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Cardiovascular Health and Your Breathing

Primary hypertension (also called essential hypertension or idiopathic hypertension) is the form of hypertension that by definition has no identifiable cause. It is the most common type of hypertension, affecting 95% of hypertensive patients. 

Untreated hypertension is a risk factor in heart attack, heart failure, stroke, eye damage and kidney failure. 

Conventional treatments focus on lifestyle modification and antihypertensive drugs. 

Lifestyle modification may include: 

  • Stress reduction 
  • Dietary approaches 
  • Increased physical activity 
  • Limiting alcohol consumption 
  • Smoking cessation 
  • Sodium reduction (≤2.4 g/day) *
Heart coherance

Most patients with primary hypertension that fails to respond to lifestyle modifications will likely be prescribed antihypertensive drug therapy to achieve target BP control.1

Hyperventilation, hypocapnia and cardiovascular health

Breathing in excess of normal metabolic requirements causes a loss of carbon dioxide (CO2) from the blood, leading to hypocapnia.  Hypocapnia alters oxygenation of the heart and cardiac rhythm.2   

Reduced arterial CO2 affects cardiac functioning in three ways. Firstly, it reduces blood flow to the heart. (Kazmaier, Weyland & Buhre;3 Neill & Hattenhauer;4 Foex & Ryder5) Secondly, the bond between red blood cells and oxygen is strengthened, leading to reduced delivery of oxygen to the heart muscle (Bohr Effect).5 Thirdly, there is increased oxygen demand on the heart attributable to myocardial contractibility6 and blood vessel constriction.7 (Okazaki, Hashimoto, Okutsu & Okumura)8

In short, over-breathing can potentially contribute to high blood pressure and atrial fibrillation putting you at increased risk of heart attack or stroke.  It is no surprise that snoring and sleep apnoea, symptoms of chronic hyperventilation, are risk factors in cardiovascular disease.

What can you do?

In addition to lifestyle factors, research and clinical evidence indicate that over-breathing is a significant factor in cardiovascular disorders.  There is a clear relationship between over-breathing and cardiac arrest and heart attack.  Follow this link to an article that explains the science linking dysfunctional breathing with cardiovascular disorders. It also documents research to date on the effectiveness of breathing retraining programmes in lowering blood pressure, pulmonary rehabilitation and reducing cardiovascular risk.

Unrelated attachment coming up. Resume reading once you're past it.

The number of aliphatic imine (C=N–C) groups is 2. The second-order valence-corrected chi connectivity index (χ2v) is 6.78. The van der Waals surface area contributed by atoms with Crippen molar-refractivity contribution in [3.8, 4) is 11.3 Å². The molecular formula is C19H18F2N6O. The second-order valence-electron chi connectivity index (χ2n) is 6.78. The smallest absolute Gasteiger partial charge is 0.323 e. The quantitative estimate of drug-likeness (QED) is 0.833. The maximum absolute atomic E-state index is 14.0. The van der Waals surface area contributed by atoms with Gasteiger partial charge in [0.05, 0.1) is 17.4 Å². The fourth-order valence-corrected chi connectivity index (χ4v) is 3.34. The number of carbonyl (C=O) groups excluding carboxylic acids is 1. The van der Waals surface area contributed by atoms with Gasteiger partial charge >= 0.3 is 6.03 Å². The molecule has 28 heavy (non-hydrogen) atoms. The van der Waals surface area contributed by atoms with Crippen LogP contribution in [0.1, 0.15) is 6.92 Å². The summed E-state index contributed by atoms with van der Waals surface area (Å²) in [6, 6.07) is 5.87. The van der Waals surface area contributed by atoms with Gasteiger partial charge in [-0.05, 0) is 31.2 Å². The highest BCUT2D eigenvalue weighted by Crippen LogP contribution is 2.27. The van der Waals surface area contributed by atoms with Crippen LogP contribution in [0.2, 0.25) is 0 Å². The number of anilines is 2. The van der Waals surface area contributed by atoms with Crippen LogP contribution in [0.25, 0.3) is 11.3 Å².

Our programmes are designed to help restore a functional breathing pattern improving cardiovascular efficiency and helping reduce cardiovascular risk factors.  

Contact our clinic to book a consultation or for more information about our programmes.


References and Sources

  1. http://bestpractice.bmj.com/best-practice/monograph/26/treatment/step-by-step.html  
  2. Gravenstein J. S., Michael B. Jaffe, Nikolaus Gravenstein. P254 Capnography. Cambridge University Press; 2 edition (May 1, 2011)  
  3. Kazmaier, S. Weyland, A. Buhre, W. et al. 1998 Effects of respiratory alkalosis and acidosis on myocardial blood flow and metabolism in patients with coronary artery disease. Anesthesiology  89:831-7.  
  4. Neill, W.A. Hattenhauer, M. 1975 Impairment of myocardial O2 supply due to hyperventilation. Circulation. Nov; 52 (5):854-8.  
  5. Foex, P. Ryder, W.A. 1979 Effect of CO2 on the systemic and coronary circulations and on coronary sinus blood gas tensions. Bulletin Européen de Physiopathologie Respirtoire. Jul-Aug; 15(4):625-38.  
  6. Boix, J.H. et al. 1994; Modifications of tissular oxygenation and systemic hemodynamics after the correction of hypocapnia induced by mechanical ventilation. Revista Espanola de Fisiologia. 50:19-  26.  
  7. Richardson, D.W.  Kontos, H.A. Raper, A.J. and Patterson, J.L. Jr.1972.  Systemic circulatory responses to hypocapnia in man. Am J Physiol; 223:130812  
  8. Okazaki K, Hashimoto K, Okutsu Y, Okumura F 1991 Effect of arterial carbon dioxide tension on regional myocardial tissue oxygen tension in the dog. Masui. Nov; 40(11):1620-4.

Sodium reduction is almost always included in conventional treatment plans despite the paucity of evidence for efficacy. Read more »

Helping people with breathing disorders since 2001

20 Arthur Street, Freemans Bay, Auckland 1011, New Zealand  |  Phone +64 9 360 6291  |  Email info@buteykobreathing.nz

Download our leaflets [PDFs]:  Do you suffer from asthma or allergies? »    Do you snore or suffer from sleep apnoea? »

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